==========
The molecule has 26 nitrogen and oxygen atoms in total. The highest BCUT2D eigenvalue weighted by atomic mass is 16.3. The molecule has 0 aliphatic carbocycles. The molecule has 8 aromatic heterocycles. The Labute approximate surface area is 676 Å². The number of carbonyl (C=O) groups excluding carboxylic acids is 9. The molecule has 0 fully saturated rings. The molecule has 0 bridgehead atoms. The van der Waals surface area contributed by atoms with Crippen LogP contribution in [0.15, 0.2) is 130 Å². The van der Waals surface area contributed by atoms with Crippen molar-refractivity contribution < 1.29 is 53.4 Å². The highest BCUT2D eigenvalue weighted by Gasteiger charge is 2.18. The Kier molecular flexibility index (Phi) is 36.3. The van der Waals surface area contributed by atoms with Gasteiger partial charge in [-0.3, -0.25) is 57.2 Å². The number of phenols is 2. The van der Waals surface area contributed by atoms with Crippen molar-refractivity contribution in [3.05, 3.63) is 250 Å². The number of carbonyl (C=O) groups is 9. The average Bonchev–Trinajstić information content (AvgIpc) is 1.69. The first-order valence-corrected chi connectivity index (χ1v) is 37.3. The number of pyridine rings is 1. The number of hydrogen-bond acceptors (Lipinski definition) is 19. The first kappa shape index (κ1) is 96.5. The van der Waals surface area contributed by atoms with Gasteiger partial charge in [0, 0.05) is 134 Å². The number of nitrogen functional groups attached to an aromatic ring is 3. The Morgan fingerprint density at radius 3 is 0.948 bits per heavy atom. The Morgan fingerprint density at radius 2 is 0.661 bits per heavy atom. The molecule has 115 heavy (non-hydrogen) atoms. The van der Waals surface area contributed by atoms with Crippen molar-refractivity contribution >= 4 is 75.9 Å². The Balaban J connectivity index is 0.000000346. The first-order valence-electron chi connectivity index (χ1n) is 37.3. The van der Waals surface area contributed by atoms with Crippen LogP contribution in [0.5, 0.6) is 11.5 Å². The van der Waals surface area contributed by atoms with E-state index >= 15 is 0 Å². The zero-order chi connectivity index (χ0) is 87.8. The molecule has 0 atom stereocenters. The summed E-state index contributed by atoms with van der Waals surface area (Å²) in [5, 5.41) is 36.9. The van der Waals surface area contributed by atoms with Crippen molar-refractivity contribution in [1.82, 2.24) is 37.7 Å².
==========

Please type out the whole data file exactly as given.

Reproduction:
The molecule has 26 nitrogen and oxygen atoms in total. The highest BCUT2D eigenvalue weighted by atomic mass is 16.3. The molecule has 0 aliphatic carbocycles. The molecule has 8 aromatic heterocycles. The Labute approximate surface area is 676 Å². The number of carbonyl (C=O) groups excluding carboxylic acids is 9. The molecule has 0 fully saturated rings. The molecule has 0 bridgehead atoms. The van der Waals surface area contributed by atoms with Crippen LogP contribution in [0.15, 0.2) is 130 Å². The van der Waals surface area contributed by atoms with Crippen molar-refractivity contribution < 1.29 is 53.4 Å². The highest BCUT2D eigenvalue weighted by Gasteiger charge is 2.18. The Kier molecular flexibility index (Phi) is 36.3. The van der Waals surface area contributed by atoms with Gasteiger partial charge in [-0.3, -0.25) is 57.2 Å². The number of phenols is 2. The van der Waals surface area contributed by atoms with Crippen molar-refractivity contribution in [3.05, 3.63) is 250 Å². The number of carbonyl (C=O) groups is 9. The average Bonchev–Trinajstić information content (AvgIpc) is 1.69. The first-order valence-corrected chi connectivity index (χ1v) is 37.3. The number of pyridine rings is 1. The number of hydrogen-bond acceptors (Lipinski definition) is 19. The first kappa shape index (κ1) is 96.5. The van der Waals surface area contributed by atoms with Gasteiger partial charge in [0, 0.05) is 134 Å². The number of nitrogen functional groups attached to an aromatic ring is 3. The Morgan fingerprint density at radius 3 is 0.948 bits per heavy atom. The Morgan fingerprint density at radius 2 is 0.661 bits per heavy atom. The molecule has 115 heavy (non-hydrogen) atoms. The van der Waals surface area contributed by atoms with Crippen molar-refractivity contribution >= 4 is 75.9 Å². The Balaban J connectivity index is 0.000000346. The first-order valence-electron chi connectivity index (χ1n) is 37.3. The van der Waals surface area contributed by atoms with Crippen LogP contribution in [0.5, 0.6) is 11.5 Å². The van der Waals surface area contributed by atoms with E-state index >= 15 is 0 Å². The zero-order chi connectivity index (χ0) is 87.8. The molecule has 0 atom stereocenters. The summed E-state index contributed by atoms with van der Waals surface area (Å²) in [5, 5.41) is 36.9. The van der Waals surface area contributed by atoms with Crippen molar-refractivity contribution in [1.82, 2.24) is 37.7 Å².